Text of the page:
Bombings

Border agents alerted FBI on NJ-NY bombing suspect in 2014

Bryan Llenas reports on the investigation into the NY-NJ bombing suspect

 

At least one trip to Pakistan by New York-area bombing suspect Ahmad Khan Rahami raised a red flag when he returned to the United States, prompting border officials to alert the FBI, Fox News has learned.

A Department of Homeland Security official confirmed to Fox News Friday that Rahami was questioned by U.S. Customs and Border Protection agents in March of 2014 upon his return to the U.S. from a 13-month trip to Pakistan. The FBI was notified about the interview months before Rahami's father told the FBI his son could be involved with terrorism.

The FBI told FoxNews.com earlier this week Rahami's father, Mohammad Rahami, later recanted the remark and that investigators had no basis for pursuing an investigation.

Typically, when someone is flagged like Rahami was, they are given a secondary interview and questioned further. That information obtained from Rahami’s interviews was passed on to the FBI, according to the DHS official.

The information was likely sent to the FBI after being gathered by the National Targeting Center, a division of Customs and Border Protection that targets people and goods at all major ports of entry that pose potential risk to the United States. The NTC is credited with capturing failed Times Square bomber Faisal Shahzad in 2010 as he was boarding a flight to Dubai from JFK.

It is not known what about Rahami might have raised a red flag, but the agency does track individuals who travel to parts of the world where ISIS or Al Qaeda are active.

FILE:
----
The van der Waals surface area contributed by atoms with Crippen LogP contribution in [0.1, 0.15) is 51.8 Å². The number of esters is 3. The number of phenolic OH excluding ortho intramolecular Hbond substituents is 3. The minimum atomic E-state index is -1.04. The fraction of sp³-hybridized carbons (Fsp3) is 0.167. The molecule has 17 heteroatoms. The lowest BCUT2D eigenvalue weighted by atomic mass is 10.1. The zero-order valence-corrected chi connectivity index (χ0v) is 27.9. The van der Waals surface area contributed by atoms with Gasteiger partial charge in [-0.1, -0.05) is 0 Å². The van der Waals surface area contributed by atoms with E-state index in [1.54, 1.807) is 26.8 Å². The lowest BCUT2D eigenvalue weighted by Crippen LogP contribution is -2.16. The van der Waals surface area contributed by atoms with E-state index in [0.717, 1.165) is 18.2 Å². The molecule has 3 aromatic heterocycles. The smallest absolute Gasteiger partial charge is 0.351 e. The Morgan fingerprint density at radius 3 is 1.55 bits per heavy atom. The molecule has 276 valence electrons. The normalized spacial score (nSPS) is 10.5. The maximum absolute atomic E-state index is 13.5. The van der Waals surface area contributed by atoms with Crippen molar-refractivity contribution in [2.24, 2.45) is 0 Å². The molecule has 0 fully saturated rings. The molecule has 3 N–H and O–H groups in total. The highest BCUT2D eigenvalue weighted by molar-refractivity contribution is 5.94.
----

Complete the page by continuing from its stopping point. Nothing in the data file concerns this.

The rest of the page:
Questions have been raised as to why there was no apparent follow-up by either DHS, which oversees Border Protection, while the FBI is part of the Department of Justice.

"What happened here, as was the case with other terrorists who came on the governments radar, like Syed Farook, Tamerlan Tsarnaev and others, is that our immigration system is producing alerts, and providing the opportunity to investigate suspicious people and activity, but the leads are not followed,” Jessica Vaughan, director of policy research for Center for Immigration Studies told FoxNews.com. “This is partly because our loosely-run immigration policy has flooded the works with too many people to monitor, and too many immigrant enclaves in which bad actors can melt into the background.”

Vaughan adds that the current system perhaps enabled Rahami to fly under the radar.

“I believe this oversight on the part of the FBI also stems from a policy emanating from the top that denies any connection between our immigration policy and these incidents of terror attacks, and therefore tends to dismiss or underutilize the national security value of immigration tools,” she said.

Rahami, who has family in Afghanistan and married a woman from the region, made at least four trips to the area between 2005 and 2014, according to the The New York Times.

Other reports surfaced on Friday, which explains what the suspect may have been doing during one of his trips to Pakistan.

Rahami allegedly spent time in a religious seminary in Pakistan that was known to have ties to the Taliban, according to the UK newspaper the Guardian.

Government officials told the paper that Rahami spent three weeks in 2011 at the he Kaan Kuwa Naqshbandi madrassa in Kuchlak, a long-known hub for the Taliban insurgency. The official also said that Rahami also visited other sensitive areas, including Nushki, where former Taliban leader Mullah Akhtar Mansoor was killed during a U.S.-led drone strike.

Fox News Channel’s Bryan Llenas and FoxNews.com’s Malia Zimmerman and Perry Chiaramonte contributed to this story.